5 Replies Latest reply on Sep 15, 2015 12:59 PM by RjL190365

    Feedback on PC build


      I'm putting together a PC with a cap on the funds I can spend, but here is the short and skinny of it:
      -- i7-5820K
      -- Asus X99-A/USB3.1 mb
      -- 32GB DDR4
      -- Asus GeForce GTX 960 4GB 4GD5

      -- Two Samsung 850 EVO 120GB SSDs
      -- Two Intel 750 PCIe NVMe 3.0 x4 400GB SSDs


      Any feedback regarding anything about my build would be very appreciated, but more specific curiosity is of how to best configure the drives...
      I'm not sure if I could, or would even want to make one of the Intel 750s my boot drive.   My initial thought is to boot to one of the 850 EVOs, put the page/swap file on the second 850 EVO, put Premire Pro project files on one of the Intel 750s, and use the other Intel 750 for scratch drive in Premiere Pro.    Im kind of a novice in the world of Premiere Pro.  ..most of my work thus far has been in Lightroom and Photoshop.


        • 1. Re: Feedback on PC build
          ECBowen Most Valuable Participant

          I would not suggest the NVMe drives versus the 5960X or 5930K CPU. The 5820K is limited PCI-E lanes. Why are you getting the Intel PCI-E drives instead of a better CPU and 2x SSDs?




          • 2. Re: Feedback on PC build
            gstadter Level 1

            because I didn't know any better?  LOL

            seriously... I had an actual hard limit on what I could spend...

            If I had went with the $1,050 5960X I probably would have been limited(by funds) to having an absolute total of three small SATA SSDs in the system, instead of the current config of dual SATA and dual PCIe NVMe 3.0 SSDs.   I should say, I won't be working on large movie productions or tv shows, just the occasional editing of home videos or video of kids' sports.   I will be using the machine also for website development and running VMs at times...so utilizing Premiere Pro will not be this machines primary use, just one that lent me to justifying my first ever purchase of a discrete graphics card and deciding against the Skylake gen.   My understanding is that one Intel 750s is faster than striped SATA anyhow.... so to answer your question of what was in my mind, I was thinking that looking over all of the different tasks that I'll be using the PC for, and my budget, my best guess was that I would far less often peg out the 6 cores than I would watch the disk subsystem slug along.   On the 5830K, I guess I just don't know.....unless I had intended to run multiple graphics cards, why would I need more then the 28 lanes?  The Intel 750 NVMe cards are x4.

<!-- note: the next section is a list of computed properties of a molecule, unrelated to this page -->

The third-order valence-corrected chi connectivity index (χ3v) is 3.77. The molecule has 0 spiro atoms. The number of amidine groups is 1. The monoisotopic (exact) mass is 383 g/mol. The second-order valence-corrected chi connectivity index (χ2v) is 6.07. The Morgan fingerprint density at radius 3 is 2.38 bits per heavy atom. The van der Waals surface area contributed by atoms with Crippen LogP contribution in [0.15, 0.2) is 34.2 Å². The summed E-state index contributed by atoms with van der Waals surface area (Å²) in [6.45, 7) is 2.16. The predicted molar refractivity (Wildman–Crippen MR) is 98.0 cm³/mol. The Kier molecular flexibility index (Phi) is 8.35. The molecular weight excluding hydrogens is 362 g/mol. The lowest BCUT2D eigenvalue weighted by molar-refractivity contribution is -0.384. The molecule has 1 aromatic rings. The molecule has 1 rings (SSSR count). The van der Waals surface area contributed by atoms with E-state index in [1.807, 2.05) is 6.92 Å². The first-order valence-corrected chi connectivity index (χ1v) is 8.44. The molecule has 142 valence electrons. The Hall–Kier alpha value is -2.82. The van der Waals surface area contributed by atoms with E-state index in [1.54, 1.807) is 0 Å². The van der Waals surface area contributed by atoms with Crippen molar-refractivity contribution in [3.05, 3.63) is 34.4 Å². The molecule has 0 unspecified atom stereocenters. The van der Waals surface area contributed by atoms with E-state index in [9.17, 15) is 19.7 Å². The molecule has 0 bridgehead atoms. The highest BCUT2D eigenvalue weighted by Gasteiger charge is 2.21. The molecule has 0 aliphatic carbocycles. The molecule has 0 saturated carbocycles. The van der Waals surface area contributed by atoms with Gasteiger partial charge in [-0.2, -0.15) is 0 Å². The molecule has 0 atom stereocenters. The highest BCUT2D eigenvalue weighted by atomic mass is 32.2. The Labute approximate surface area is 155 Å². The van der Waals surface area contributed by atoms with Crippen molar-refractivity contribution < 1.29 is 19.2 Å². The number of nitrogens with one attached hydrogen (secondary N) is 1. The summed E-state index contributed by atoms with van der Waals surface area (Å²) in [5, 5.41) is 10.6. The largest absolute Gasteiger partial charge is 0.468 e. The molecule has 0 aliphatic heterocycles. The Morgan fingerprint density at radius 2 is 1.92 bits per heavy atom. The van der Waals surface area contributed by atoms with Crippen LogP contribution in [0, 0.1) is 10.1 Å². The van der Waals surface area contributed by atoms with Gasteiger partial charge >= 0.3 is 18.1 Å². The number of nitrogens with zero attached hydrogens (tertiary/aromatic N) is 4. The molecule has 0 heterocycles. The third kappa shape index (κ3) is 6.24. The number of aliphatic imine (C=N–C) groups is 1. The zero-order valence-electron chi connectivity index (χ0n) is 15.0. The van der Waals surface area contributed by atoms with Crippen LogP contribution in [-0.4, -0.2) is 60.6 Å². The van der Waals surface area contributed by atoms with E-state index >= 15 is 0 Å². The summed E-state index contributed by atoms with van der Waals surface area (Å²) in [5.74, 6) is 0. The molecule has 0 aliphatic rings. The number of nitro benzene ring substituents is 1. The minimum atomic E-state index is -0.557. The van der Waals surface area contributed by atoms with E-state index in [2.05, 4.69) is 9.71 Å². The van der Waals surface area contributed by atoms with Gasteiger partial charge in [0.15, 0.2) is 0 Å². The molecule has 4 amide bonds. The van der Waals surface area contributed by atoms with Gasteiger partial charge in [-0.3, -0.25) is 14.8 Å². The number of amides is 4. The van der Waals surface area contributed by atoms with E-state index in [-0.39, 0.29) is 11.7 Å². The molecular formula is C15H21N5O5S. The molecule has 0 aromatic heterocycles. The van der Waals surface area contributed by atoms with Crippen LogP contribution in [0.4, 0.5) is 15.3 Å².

• 3. Re: Feedback on PC build
              ECBowen Most Valuable Participant

              SSD's in raid 0 would perform far greater than you require for that workflow and those allow the 5930K which is not limited by PCI-E lanes. Also the 5820K seems to be less able to handle higher clocked ram as stable. I don't see any reference in your work where the NVMe drives will help you since SSD's will be far greater than what you require. Diminishing returns comes into play and the NVMe are built around very high bandwidth media where multiple SSD drives become cost prohibitive or database workflows with hundreds of database calls every second which does not include the media content creation industry.




              • 4. Re: Feedback on PC build
                gstadter Level 1

                makes sense.  thank you very much...off to check if it's not too late to change my order....  

                • 5. Re: Feedback on PC build
                  RjL190365 Level 5

                  I'd second Eric's recommendation of a faster and/or more-core-equipped CPU within the Intel LGA 2011-3 socket. My recommendation, in this case, would be either an i7-5930K or an i7-5960X with three 256GB Samsung 850 PRO or three 500GB Samsung 850 EVO SSDs (both of which have SATA interfaces). The two Intel NvME SSDs plus two 120GB 850 EVOs would cost more money than three 500GB 850 EVOs. And don't bother with the 120GB 850 EVO SSDs at this time because they are now much less cost-effective than larger-capacity SSDs (the 120GB SSDs are both slower and less reliable than their larger siblings).